Author: B.J. Keaton and Austin King
Nimbus #1
Genre: Steampunk
Age Group: Adult
Publisher: Self-Published
Pages: 110
Published: May 1st 2012
Source: Personal Copy (eBook)
Amazon (UK/US), Goodreads

First Sentence

Jude felt someone shaking him.


NIMBUS: A STEAMPUNK NOVEL (PART ONE) is the first volume of a serialized steampunk fantasy novel that started as an experiment and came out of the authors’ desire to do something new and interesting with ebook technology, while also dealing with a wide variety of narrative goodies–from airships to demon possession.

The story of NIMBUS: A STEAMPUNK NOVEL follows Jude Finley, a new recruit aboard the Gangly Dirigible, an airship that extracts water from rainclouds. Having only lived above the Skyline for a year, Jude is still getting used to the way things work in the world above the clouds. While working aboard the airship, Jude and his friends uncover a secret which may or may not help them against a growing uprising that could spell doom for everyone on the planet.

Meanwhile, Demetrius Rucca, wheelchair-bound son of a prominent religious leader, begins recruiting followers for his own subversive cause. As allegiances are sworn to him and his followers grow, he begins to discover the new powers that lie within him. This power could be the salvation Demetrius is looking for–or it could be the destruction of the known world.


I’ve never read anything which could even be remotely classed as being, ‘Steampunk’ before. I know some people go crazy for the aesthetic and idea of the whole thing, but it was never really for me.

I don’t mean to say I hated the genre, I just wasn’t in any particular rush to go try it out. Ditto for anything indie or self-published for that matter. I didn’t have any first hand experience upon which to carry anything quite so heavy as hatred, again, just not in any particular rush to test the waters myself.

Several stars came into alignment to make Nimbus my first read within both realms, Steampunk and self-publishing. For one thing, this is a Steampunk and Fantasy cross-over genre-mashing thinger. And that sounded far too intriguing to pass up. Secondly, each part of Nimbus is roughly novella length. I needed something novella length to see me with sanity intact through the span of time between Mistborn Group Read sections.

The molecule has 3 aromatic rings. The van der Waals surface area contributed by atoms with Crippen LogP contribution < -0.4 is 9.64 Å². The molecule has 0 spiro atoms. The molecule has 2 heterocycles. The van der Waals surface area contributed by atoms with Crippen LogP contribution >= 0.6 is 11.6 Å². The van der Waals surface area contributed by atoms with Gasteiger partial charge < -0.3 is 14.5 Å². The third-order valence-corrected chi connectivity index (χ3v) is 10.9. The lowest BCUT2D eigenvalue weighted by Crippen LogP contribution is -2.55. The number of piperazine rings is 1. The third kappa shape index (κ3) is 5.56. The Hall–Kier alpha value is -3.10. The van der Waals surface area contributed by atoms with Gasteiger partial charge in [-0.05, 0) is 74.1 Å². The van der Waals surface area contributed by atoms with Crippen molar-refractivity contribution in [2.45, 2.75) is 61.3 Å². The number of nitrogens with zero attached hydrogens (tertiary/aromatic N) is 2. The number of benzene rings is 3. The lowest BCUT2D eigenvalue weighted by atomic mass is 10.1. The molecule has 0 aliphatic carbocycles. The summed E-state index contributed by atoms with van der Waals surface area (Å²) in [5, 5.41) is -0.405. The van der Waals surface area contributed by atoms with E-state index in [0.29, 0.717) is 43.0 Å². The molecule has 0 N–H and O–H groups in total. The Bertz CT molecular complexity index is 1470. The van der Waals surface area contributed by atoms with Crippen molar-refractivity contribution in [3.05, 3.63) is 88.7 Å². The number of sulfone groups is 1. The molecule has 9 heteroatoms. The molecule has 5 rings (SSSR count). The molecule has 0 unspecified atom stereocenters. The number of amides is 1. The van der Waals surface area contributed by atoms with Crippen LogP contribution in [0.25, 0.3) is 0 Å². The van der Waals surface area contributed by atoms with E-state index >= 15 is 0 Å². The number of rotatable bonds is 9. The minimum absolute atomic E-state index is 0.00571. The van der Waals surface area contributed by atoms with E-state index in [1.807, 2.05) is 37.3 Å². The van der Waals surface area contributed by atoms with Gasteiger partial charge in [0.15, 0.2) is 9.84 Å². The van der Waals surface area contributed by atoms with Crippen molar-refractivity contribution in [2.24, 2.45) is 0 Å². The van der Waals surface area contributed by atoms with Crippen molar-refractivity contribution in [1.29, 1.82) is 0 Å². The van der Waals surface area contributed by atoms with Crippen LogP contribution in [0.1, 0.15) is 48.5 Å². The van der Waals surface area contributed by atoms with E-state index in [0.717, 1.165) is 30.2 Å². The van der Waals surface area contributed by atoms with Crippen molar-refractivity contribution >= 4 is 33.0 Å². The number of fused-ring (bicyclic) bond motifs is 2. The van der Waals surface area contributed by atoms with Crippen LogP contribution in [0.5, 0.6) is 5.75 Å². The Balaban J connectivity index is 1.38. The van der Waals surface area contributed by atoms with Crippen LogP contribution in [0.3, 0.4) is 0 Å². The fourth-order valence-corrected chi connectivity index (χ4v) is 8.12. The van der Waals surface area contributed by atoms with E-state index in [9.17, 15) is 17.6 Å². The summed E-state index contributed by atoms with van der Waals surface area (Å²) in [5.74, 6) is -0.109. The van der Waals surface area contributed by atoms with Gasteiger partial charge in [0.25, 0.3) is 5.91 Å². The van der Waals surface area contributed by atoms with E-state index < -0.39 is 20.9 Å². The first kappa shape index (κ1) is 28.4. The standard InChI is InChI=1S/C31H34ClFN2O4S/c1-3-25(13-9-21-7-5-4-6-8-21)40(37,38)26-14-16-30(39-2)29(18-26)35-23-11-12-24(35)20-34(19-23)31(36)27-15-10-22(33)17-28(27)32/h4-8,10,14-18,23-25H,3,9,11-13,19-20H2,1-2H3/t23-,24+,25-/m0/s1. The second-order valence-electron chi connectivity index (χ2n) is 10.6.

Finally — and in the interests of full disclosure — B.J. Keeton (aka @professorbeej) is someone I have followed for a while and interacted with in the past. We’ve never met in real life, and I wouldn’t constitute us as bestest of buds or anything of the kind, but nonetheless an acquaintance I have great respect for. It was his advice which finally tipped me toward buying a Kindle instead of any of my other eReader options!

So I offered to review his (and Austin King’s) work after seeing it published on Amazon. It didn’t even occur to me at first that I mightn’t like it and thus put myself in an awkward situation. That worry came later. Then I started to wonder if I’d need to create a new online identity, because man, drama.

When I started reading, I discovered I needn’t have worried.

It’s important to note that Nimbus is being serialised into 4 parts, which will ultimately constitute a full novel length work. Keeton and King’s backgrounds in TV culture seem to shine through, as by the end of Part 1 I felt like I had just done the reading equivalent of watching to the end of a pilot episode.

It introduced the critical elements to the story early and slowly revealed more through the course of the ‘show’, bringing in more elements of intrigue,  answers questions which in turn simply reveal yet more questions. To end, it caps off on a high note leaving you really hankering after the next episode.

That is essentially what the experience of reading Nimbus (Part One) was like!

I teeter back and forth between thinking the first sections dragged a wee bit in terms of pacing. On the one hand, despite there being interesting elements introduced early — such as Hosing and the fog that consumes flesh below the Skyline — it wasn’t until nearer the midway point that I saw any edge-of-my-seat content. On the other, as a proportion of the whole story? This is actually slightly less than one quarter. And there was edge-of-my-seat stuff already.

The quality of copy-editing in Nimbus (Part One) is also most excellent. I had heard some absolute horror stories of other self-published works mistaking their/there/they’re, getting the wrong homophone, being riddled with typos… None of that here, I was never once jolted out for reasons a good ol’ copy-editing session could fix.

However, there is the very rare occasion where a turn of phrase seems to break its ankle rather than dance. “Fritz talked with the wide-eyed enthusiasm of an elderly man in a borderline coma,” particularly stood out to me. What is this saying? It seems a bit contradictory even.

Rare issues like that aside, I enjoyed my time with Nimbus and eagerly await the release of the next parts. I really need to find out how Jude and Rucca fair after happenings so far, and see the almost inevitable moment that their paths collide! This part really did feel like a pilot episode to me, replete with not-quite-but-almost-sort-of-cliff-hanger ending.

Ultimately, Nimbus worked for me. The fantastic elements of the story fit like a glove into the steampunk aesthetics. The world constructed is interesting and certainly no run of the mill Victorian-era Earth. I want Part Two, I want to be able to continue this story.

You can pick-up Nimbus (Part One) yourself from Amazon provided you have a Kindle, although B.J. and Austin hope to have the story available on the Nook store and perhaps others in the near future. Or! You can read Part One for free on B.J. Keeton’s Blog, as they’re releasing it chapter by chapter each week!

Be on the look out for the interview I’ll be posting with B.J. Keeton and Austin King shortly! There will be a giveaway! 🙂